Monopoly Money 

City officials find fat in the budget

City officials find fat in the budget

Declaring his fact-finding budget hearings with city department heads last week an unqualified success, Mayor Bill Purcell says his first attempt to understand city finances uncovered waste that should have been identified long ago.

Not all of that wasteful spending, though, is so weighty that Purcell can’t laugh about it. Some of it has provided fodder for the mayor, who has a fondness—and a knack—for telling stories that often make punch lines out of the city bureaucracy.

In a meeting with key Metro Council members this week, for example, Purcell noted Metro Fire Chief Buck Dozier’s suggestion for saving the government $66,000 a year. The department simply wouldn’t make its monthly $5,500 contribution to the city of Goodlettsville, he told Purcell last week.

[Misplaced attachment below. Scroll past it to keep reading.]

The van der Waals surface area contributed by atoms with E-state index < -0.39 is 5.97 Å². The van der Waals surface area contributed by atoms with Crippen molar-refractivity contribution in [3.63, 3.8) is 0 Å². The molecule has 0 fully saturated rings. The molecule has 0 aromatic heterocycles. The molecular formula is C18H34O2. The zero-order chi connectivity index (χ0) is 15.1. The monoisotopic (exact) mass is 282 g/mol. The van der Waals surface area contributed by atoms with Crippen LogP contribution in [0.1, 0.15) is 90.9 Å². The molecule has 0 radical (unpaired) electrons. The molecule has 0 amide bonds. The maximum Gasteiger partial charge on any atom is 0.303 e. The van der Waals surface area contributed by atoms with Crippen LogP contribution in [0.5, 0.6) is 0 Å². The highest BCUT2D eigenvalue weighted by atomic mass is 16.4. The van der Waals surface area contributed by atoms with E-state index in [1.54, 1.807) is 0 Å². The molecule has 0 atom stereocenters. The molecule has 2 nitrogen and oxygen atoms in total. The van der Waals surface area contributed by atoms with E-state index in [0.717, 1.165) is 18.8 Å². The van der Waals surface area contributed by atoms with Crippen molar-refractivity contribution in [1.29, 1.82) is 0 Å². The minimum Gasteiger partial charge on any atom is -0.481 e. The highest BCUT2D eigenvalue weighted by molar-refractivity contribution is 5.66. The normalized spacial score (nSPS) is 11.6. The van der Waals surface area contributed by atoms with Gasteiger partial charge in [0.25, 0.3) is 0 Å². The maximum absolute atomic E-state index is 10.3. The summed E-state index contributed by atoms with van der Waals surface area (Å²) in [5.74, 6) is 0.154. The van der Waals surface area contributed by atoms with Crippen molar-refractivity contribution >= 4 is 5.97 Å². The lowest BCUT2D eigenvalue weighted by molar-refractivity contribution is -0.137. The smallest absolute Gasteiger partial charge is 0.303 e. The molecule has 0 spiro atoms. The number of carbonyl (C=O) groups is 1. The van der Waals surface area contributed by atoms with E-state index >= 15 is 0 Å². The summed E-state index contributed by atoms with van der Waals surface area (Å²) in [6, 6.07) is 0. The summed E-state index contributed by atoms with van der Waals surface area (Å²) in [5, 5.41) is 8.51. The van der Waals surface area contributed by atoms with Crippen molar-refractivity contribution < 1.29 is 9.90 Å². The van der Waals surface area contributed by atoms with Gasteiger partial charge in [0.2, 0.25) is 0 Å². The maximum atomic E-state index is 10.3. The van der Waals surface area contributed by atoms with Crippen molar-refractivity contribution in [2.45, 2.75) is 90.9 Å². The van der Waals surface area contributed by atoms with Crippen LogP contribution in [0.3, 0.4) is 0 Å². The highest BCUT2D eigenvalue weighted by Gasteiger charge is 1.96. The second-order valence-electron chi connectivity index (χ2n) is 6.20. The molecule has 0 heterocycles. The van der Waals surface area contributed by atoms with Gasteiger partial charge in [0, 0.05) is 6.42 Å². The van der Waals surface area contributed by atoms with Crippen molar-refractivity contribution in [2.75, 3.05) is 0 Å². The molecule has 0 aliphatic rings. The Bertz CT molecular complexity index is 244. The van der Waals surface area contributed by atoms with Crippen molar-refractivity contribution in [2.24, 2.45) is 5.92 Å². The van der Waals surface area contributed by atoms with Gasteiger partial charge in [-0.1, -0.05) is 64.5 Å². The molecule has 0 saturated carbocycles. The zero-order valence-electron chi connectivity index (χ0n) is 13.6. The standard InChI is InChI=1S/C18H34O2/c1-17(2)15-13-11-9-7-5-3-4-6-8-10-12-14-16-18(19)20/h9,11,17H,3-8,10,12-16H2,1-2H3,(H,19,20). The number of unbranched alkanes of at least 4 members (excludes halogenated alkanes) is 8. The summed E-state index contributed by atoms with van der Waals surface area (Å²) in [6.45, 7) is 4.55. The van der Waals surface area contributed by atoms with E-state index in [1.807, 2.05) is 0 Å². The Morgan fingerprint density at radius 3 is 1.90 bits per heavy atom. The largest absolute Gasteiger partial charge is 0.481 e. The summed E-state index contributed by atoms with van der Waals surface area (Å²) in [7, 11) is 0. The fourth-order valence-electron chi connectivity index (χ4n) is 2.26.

The mayor asked him why the fire department was making the contribution in the first place. ”We don’t need to do it anymore,“ Dozier responded. ”But why did you ever,“ Purcell wanted to know.

Purcell told Council members that Dozier didn’t really know why his department was paying out the cash. As Purcell relayed the story, Council member Bettye Balthrop piped up. ”Well, I’m the one who found it for him,“ she said. ”He didn’t know he was paying it.“

There has been other unnecessary spending as well. For 20 years, Metro workers have been mowing the grass along Briley Parkway, a state road, at a current cost of about $75,000 a year. The best anyone can recollect is that state and city officials agreed two decades ago that they would swap services to make the deal fair. But no one now can figure out what the city got out of it.

Metro won’t be mowing there anymore.


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